I'd ridden a pretty solid 12 hours, with only stopping for food breaks and semi-frequent map/GPS breaks. There was enough time during my ride to go through a whole range of emotions: from pissed to angry, from elated and to ecstatic, and from lost to more lost, I finally found myself on the beach, with my wife, my dog and my two good friends. I love Oregon!

Ride profile here



Sunday, August 7, 2011

Fat bike, skinny dog, wide beach

During our last ride touring the dry Deschutes County back country, Donnie and I had been talking about riding fat bikes. Down the canal, on the beach, through the sand dunes and on the Alvord Desert.

As usual, he beat me to it last weekend. So instead of riding where he rode, I traveled one beach further north on the Pacific coast, between the towns of North Cove and Westport, Washington.

Perhaps my least practical but most fun bike, the Surly Pugsley, is the perfect beach bike. My dog, Penny, is also the perfect companion for this sort of slow, all-day, overnight adventure.

Where it begins at North Cove


video

It's always strange to see what washes up on the beach. There were at least a dozen wooden picture frames scattered about. This one apparently had a bit of life left in it.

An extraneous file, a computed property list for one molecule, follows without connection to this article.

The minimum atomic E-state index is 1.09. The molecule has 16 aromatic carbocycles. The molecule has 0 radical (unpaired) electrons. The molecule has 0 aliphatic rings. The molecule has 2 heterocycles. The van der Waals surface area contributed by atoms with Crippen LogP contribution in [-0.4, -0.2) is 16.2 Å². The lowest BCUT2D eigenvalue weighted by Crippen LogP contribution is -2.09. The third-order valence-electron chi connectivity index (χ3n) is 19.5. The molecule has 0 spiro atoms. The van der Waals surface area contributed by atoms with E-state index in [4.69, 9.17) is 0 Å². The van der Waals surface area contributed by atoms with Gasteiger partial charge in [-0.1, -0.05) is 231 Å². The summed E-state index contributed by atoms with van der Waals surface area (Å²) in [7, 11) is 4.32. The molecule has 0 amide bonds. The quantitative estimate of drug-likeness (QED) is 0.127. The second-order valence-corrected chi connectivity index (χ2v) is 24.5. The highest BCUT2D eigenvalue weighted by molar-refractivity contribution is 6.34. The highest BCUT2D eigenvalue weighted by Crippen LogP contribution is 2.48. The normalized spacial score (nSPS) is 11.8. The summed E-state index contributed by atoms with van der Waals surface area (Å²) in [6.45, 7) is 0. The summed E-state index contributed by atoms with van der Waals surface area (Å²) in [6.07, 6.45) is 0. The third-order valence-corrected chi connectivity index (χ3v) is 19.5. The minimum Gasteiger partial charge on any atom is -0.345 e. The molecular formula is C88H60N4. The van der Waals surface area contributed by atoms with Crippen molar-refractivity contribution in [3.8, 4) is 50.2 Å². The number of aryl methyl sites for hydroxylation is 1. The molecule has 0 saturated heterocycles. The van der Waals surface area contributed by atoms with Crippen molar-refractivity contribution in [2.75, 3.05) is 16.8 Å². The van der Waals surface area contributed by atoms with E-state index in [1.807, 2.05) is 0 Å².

20 minutes into the ride- a beer break



View looking out at the jetty


Not quite sure what this structure was all about, but I'm pretty sure it had something to do with a bag of mushrooms and some 4 Loco


This fishing boat had a cool face painted on the front. As I took the photo, a sea lion surfaced with a fish flopping out of it's mouth.


We arrived at the north end of the beach with the sun plenty high in the sky. We had already scoped out our camping spot in the bushes, so it was all relaxation until sunset. A couple big cans of beer and my flask of Bushmills was just perfect.




With camp all set up, we went back to the beach to bark at the moon




This bush camping spot was pretty sweet. Totally in the woods, a block from the beach, nobody around, and drinking water to be poached nearby. Aside from the mosquitoes, it was perfect.



Finishing up the ride on day 2, with around 32 miles for the round trip. Penny still had some zip in her stride, but was asleep within two minutes of getting back to the car for the drive home.